An historical and stylistic analysis of international style in Parisian miniature painting of the fourteenth century. Volume I: Text
Dinneen, Marie de Sales, Sister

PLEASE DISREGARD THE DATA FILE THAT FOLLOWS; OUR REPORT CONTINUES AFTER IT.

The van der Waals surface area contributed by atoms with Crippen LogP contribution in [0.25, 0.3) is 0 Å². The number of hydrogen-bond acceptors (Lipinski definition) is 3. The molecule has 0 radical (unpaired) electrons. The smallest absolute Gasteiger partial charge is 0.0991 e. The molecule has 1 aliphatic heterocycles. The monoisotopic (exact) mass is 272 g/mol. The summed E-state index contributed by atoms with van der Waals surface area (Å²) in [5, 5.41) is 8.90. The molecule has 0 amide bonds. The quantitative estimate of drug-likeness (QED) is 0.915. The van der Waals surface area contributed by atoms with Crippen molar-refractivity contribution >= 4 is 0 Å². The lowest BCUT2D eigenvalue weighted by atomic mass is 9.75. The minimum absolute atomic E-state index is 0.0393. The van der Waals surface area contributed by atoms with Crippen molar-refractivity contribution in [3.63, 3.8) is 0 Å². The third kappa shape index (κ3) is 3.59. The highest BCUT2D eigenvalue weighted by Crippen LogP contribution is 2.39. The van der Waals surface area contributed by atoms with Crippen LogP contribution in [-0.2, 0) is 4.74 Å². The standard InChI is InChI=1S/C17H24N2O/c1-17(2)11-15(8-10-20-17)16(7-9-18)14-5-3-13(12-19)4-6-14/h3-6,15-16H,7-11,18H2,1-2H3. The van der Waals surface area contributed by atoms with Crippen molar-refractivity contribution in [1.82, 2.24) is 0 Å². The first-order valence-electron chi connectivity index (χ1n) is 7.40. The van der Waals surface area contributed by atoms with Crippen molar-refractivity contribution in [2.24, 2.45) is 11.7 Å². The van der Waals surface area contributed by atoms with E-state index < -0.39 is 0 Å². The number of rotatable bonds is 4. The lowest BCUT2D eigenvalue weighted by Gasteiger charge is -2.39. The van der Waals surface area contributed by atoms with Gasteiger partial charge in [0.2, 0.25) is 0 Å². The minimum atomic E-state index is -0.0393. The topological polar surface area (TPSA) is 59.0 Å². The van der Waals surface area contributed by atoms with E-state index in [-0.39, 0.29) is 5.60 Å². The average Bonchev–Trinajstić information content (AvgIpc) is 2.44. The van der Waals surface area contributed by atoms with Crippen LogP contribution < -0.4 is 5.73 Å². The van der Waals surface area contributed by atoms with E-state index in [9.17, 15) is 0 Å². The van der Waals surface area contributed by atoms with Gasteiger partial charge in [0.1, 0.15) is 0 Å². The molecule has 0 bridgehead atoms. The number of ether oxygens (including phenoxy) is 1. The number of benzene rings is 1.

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The primary objective of the thesis is the correlation of the stylistic evolution of the miniature with an historical evolution of society during the complex period of the fourteenth century. Apart from Courajod's thesis of an "international courante," scholars have not concentrated on the historical factors underlying the origins of Late Gothic realism: the rise of the French monarchy and the rise of the bourgeoisie. Delisle, Martin, and Durrieu directed their research towards investigating anonymous manuscripts and identifying them with the names of artists listed in royal accounts. Bunim and White dedicated their efforts to the development of perspective in medieval art. Panofsky analyzed the formal and spatial aspects of International Style in his Early Netherlandish Painting, but without elaborating in detail the initial causes of Late Gothic realism. There is need, then, of a study which presents the evolution of Parisian miniature painting within the historical context of the times. In order to show the manner in which the innovations of the fourteenth century miniature painting reflected the changes of feudal society, the treatise is limited to a discussion of the leading miniaturists of the epoch: Master Honore, Jean Pucelle, Master "Boqueteaux," Jacquemart de Hesdin, Master Boucicaut, and the Limbourg brothers. Though Courajod established the beginning of the International Style with the ascent of Charles V to the throne in 1364, a new naturalism had been introduced into the representation of the figure by Master Honore at the close of the thirteenth century. Moreover, his pupil, Jean Pucelle, responsive to the realistic currents of the north and the south, actually laid the foundation for International Style during the first quarter of the fourteenth century. For these reasons, one regards Courajod's dating of the new art merely as the point of no return. With the influx of Flemish artists into royal ateliers during the middle of the century, the future belonged to it. To determine the historical significance of form and space, the most important works of the miniaturists have been studied and are reproduced for the benefit of the reader in a volume accompanying the test. Accorded the privilege of seeing and handling fourteenth century manuscripts in such institutions as The Cloisters, the Pierpont Morgan Library, The New York Public Library, The Walters Art Gallery, and the Houghton Library, one feels qualified in stating that the principal feature lost in the prints is the element of color, an aspect of painting which, for all of its importance, is irrelevant.to the nature of this study. Of primary consideration are the reasons why the Late Gothic artist gave volume to the figure and created the illusion of space, while, at the same time, he reaffirmed the decorative quality of the page. By analyzing the miniature in conjunction with the historical interpretations of such renowned medievalists as Perroy, Pirenne, and Scheville, one arrives at a rationale for the formal dichotomy that characterized the development of an International Style in Parisian miniature painting of the fourteenth century.
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